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FAO/WHO guide for application of risk analysis principles and procedures duringfood safety emergencies










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    Book (series)
    Exposure Assessment of Microbiological Hazards in Food. Guidelines. Microbiological Risk Assessment Series (MRA) 7 2008
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    The process of developing exposure assessment guidelines was initiated at a workshop held in Seattle, Washington, United States of America, from 5 to 9 December 2001. The workshop participants were scientists currently involved in exposure assessment of foodborne microbiological hazard in humans or animals. The document drafted during this workshop was subsequently reviewed by the workshop participants, and a revised draft prepared. This was then reviewed by another group of external peer review ers. The guidelines were finalized taking into account all comments received. These guidelines are part of a series of guidelines on microbiological risk assessment being prepared by FAO and WHO. Guidelines on Hazard Characterization for Pathogens in Food and Water have already been published as number 3 of this FAO/WHO Microbiological Risk Assessment Series. Guidelines on risk characterization are in preparation and will be published as number 13 in the FAO/WHO Microbiological Ri sk Assessment Series.
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    Book (stand-alone)
    FAO/WHO Framework for the Provision of Scientific Advice on Food Safety and Nutrition 2007
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    This framework document describes the principles, practices and procedures currently applied by FAO and WHO for the provision of scientific advice through the Joint FAO/WHO Expert Committee on Food Additives, the Joint FAO/WHO Meetings on Pesticide Residues, the Joint FAO/WHO Expert Meetings on Microbiological Risk Assessment, the Joint FAO/WHO Expert Meetings on Pesticide Specifications, the Joint FAO/WHO Expert Meeting on Nutrition and ad hoc expert consultations and meetings organized in response to specific ad hoc requests or emergency situations. It has been prepared to enhance the transparency of the processes and procedures used by FAO and WHO to deliver scientific advice in food safety and nutrition. The framework continues to be reviewed periodically and amended as appropriate, to take account of new developments and procedures as part of the process to continually improve the provision of scientific advice.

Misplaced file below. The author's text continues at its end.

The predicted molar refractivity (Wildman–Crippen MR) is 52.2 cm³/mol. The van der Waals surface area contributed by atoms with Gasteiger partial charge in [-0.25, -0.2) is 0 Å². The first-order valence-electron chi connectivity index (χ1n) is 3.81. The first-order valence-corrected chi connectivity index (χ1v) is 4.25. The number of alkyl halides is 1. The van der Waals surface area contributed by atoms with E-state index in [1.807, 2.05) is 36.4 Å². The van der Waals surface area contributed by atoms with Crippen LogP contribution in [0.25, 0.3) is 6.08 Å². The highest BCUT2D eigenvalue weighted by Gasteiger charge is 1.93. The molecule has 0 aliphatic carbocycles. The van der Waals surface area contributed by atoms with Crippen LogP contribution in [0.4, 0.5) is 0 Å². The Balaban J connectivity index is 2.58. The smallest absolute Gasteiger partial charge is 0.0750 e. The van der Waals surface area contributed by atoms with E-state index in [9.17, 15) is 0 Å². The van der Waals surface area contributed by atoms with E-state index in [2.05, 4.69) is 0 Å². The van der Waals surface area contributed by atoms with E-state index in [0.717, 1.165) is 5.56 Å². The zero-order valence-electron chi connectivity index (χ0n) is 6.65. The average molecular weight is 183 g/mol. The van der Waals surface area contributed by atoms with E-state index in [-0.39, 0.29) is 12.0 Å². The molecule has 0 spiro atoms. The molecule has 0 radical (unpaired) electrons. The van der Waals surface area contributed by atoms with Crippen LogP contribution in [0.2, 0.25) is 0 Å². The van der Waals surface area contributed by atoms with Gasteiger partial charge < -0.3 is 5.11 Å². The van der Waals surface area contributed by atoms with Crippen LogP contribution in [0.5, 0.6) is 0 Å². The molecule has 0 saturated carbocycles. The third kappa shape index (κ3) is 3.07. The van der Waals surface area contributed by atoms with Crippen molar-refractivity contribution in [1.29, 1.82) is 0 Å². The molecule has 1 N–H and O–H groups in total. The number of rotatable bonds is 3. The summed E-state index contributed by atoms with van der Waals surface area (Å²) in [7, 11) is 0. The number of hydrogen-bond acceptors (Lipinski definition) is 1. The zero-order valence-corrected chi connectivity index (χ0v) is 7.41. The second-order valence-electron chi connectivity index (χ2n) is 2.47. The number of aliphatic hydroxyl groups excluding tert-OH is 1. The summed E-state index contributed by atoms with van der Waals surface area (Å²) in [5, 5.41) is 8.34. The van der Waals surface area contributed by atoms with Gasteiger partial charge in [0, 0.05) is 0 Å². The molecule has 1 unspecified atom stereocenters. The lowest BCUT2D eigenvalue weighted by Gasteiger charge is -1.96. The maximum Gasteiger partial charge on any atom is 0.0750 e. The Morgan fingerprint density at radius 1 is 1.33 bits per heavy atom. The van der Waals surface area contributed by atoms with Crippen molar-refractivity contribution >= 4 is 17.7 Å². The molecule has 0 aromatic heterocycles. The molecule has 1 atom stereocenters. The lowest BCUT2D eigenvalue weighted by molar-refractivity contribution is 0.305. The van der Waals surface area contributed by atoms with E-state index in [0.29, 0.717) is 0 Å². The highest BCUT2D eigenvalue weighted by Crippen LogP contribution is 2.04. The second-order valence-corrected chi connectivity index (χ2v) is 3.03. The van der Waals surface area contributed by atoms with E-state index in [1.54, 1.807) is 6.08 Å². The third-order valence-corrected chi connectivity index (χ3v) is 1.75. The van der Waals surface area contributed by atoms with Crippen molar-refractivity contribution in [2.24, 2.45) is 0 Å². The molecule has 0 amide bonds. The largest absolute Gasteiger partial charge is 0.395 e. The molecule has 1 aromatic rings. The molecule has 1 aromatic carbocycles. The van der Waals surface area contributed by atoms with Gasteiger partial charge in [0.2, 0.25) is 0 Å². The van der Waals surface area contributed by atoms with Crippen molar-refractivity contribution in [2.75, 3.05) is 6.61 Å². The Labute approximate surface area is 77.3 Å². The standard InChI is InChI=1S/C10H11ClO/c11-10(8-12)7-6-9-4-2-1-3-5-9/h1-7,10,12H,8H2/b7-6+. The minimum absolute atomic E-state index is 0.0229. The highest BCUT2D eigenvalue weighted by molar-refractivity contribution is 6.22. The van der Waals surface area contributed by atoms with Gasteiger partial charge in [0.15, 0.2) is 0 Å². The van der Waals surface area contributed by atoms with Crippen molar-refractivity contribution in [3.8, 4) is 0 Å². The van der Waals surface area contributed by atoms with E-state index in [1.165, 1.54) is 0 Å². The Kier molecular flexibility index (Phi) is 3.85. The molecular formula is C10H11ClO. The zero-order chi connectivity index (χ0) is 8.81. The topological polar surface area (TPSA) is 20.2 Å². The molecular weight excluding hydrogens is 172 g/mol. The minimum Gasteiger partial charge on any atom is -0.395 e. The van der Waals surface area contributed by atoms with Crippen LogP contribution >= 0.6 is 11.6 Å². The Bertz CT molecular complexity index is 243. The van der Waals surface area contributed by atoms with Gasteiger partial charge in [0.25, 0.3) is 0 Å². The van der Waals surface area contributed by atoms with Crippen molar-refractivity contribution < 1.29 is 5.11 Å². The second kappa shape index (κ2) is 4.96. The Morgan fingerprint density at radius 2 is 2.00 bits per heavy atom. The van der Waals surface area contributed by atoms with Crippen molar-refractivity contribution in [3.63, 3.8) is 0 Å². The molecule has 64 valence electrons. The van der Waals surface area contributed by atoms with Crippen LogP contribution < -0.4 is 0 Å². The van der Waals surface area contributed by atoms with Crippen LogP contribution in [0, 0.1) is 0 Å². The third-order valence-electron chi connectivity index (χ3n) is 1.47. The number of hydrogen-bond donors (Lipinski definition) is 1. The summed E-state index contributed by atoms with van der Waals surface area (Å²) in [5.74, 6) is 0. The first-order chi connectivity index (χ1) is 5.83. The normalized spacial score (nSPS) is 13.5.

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    Brochure, flyer, fact-sheet
    National stakeholder consultation on strengthening national capacity for risk-based food import control within One Health framework in Sri Lanka
    Meeting summary report
    2018
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    The consultation meeting “Strengthening national capacity for risk-based food import control within a One Health Framework” was held on 30 November 2017 at Galle Face Hotel, Colombo, Sri Lanka. The main objective of the consultation was to validate the information presented in the draft report entitled “National situation of imported food controls in Sri Lanka”, and to identify the priority actions to be considered while developing a roadmap for effective risk-based imported food control in the country. Thirty-two participants attended the consultation, including high-level officials from imported food control-relevant government agencies, stakeholder groups and resource people, provided input during the plenary and group discussions following the presentation of the national situation report. Group discussions were held on four focus areas: Sri Lanka Customs, Plant Quarantine, Animal Quarantine and Sri Lanka Standards Institution. Requirements identified by the Customs Department included improving the Customs database so that information can be shared with all of the relevant stakeholders, and establishing an alert system for high-risk foods. Plant and animal quarantine groups stated the need for upgrading laboratory capacities (both technical and human), strengthening pre-border requirements with required certificates, and providing guidance on the approval of certain commodities. Requirements required by the Sri Lanka Standards Institution included improving existing regulations and standards to address globally emerging food safety issues, conducting risk-based country profiling, setting up a unit for surveillance and import trade analysis, improving communication mechanisms by establishing information sharing systems among stakeholders on the results of the sample analysis and certification systems. In order to strengthen the existing imported food control system, immediate actions based on these requirements are recommended and include: 1) organizing training sessions on risk categorization for food safety competent authorities, quarantine officers and custom officials; and 2) ensuring the use of a risk categorization list, developing standard operating procedures for sampling and inspection at the borders and organizing training sessions on imported food inspection for relevant officials; and 4) developing a single-window, information-sharing system among relevant agencies and importers. A roadmap for effective risk-based imported food control in Sri Lanka has been drafted, and a consultation with relevant high-level stakeholder representatives to validate and agree on the roadmap is suggested as a next step.

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